Friday, November 5, 2010

Implications of Self-Representation in Video Games and Virtual Environments

    In some ways, it’s scary how much human beings are changed by the technology in their environment because we tend to interact with those technologies in a very automatic and trusting manner.  We do not consciously reflect on the fact that the affective capability of any technology represents serious implications for the design and use of that technology. Given the amount of media of various forms that the average individual intakes, even weak effects can make strong contributions over extended periods of time.  From television to video games, exposure is leading to a change in the mental architecture of the individual media consumer.  Discovering the positive and negative consequences of these effects is important for determining what content is “fit” for consumption, in that it entertains without being detrimental to the well-being of the individual. 
    Of course, conceptions of words such as fit and well-being vary, but we understand that certain values are considered universally beneficial. However, in studying video games, due to the interactivity and self-representative properties of avatars, we have a new paradigm for study that involves a medium that provides an unprecedented level of individual engagement. Strong levels of arousal can be attained in a gaming environment because those avatars in the game actually become a representation of the individual to whichever extent that person is engaged with that virtual environment. Sociological analysis provides methods for measurement.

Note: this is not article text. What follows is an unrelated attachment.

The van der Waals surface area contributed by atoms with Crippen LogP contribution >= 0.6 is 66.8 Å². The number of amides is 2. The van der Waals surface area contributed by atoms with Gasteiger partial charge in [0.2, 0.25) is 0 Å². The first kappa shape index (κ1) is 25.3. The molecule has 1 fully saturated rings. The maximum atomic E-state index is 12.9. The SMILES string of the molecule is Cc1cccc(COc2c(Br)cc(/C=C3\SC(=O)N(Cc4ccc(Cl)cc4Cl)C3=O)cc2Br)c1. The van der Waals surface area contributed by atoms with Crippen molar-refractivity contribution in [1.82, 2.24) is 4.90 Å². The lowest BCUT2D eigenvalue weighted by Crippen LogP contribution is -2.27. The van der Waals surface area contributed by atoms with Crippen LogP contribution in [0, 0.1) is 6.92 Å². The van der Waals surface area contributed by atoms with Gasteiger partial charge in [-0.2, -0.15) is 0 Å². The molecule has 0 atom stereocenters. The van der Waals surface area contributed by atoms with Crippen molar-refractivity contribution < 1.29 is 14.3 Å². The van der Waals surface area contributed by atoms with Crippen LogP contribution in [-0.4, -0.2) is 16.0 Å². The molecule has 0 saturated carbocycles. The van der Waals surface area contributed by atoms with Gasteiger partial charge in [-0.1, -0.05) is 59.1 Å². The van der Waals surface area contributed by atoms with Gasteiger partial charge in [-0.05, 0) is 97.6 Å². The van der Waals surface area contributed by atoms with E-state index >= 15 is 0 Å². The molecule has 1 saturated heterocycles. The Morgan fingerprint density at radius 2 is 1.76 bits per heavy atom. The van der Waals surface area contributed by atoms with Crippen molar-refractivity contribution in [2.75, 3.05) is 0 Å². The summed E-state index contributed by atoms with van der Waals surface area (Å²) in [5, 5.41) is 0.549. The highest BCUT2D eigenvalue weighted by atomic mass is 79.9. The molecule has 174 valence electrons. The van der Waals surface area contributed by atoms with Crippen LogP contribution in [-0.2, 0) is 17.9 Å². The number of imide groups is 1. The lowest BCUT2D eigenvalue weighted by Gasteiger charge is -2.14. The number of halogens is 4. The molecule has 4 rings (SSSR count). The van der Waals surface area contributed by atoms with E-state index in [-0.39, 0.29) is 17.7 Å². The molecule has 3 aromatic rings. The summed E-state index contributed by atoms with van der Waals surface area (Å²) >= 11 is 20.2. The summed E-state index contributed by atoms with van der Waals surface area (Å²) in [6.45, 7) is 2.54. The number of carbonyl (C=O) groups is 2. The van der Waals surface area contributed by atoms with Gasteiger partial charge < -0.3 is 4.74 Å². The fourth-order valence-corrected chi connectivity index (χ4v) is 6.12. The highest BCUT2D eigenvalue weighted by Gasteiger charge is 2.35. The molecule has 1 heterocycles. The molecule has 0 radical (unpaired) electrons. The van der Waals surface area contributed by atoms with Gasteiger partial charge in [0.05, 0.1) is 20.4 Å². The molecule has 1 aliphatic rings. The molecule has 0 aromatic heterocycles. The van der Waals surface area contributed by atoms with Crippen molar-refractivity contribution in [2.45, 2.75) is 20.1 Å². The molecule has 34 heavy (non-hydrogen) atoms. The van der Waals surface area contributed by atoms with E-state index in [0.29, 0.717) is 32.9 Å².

The positive aspects of a video game come in many forms.  “When my team wins, we all win.”  This sense of community and teamwork is often unrivaled in most work places.  Being able to reproduce that in a real-world environment would provide the benefits associated with unselfish motivations.  The research must study the affective capability of video games and then perpetuate that sentiment.  
    The negative implications are also abundant.  For example, being able to reduce aversion to negative valence can be both positive and negative.  In training individuals to become better soldiers, the individual learns to shoot a rifle while in a stressful situation.  This is good for the soldier, and not good for the person at the other end of the rifle.  However, these methods of decreasing aversion can also treat PTSD, which is purely beneficial.   More research on affective capability of video games and virtual environments is called for, but what we already know from other fields can definitely help to inform the direction of this research to reduce the automaticity of the user and inform prosocial design. 

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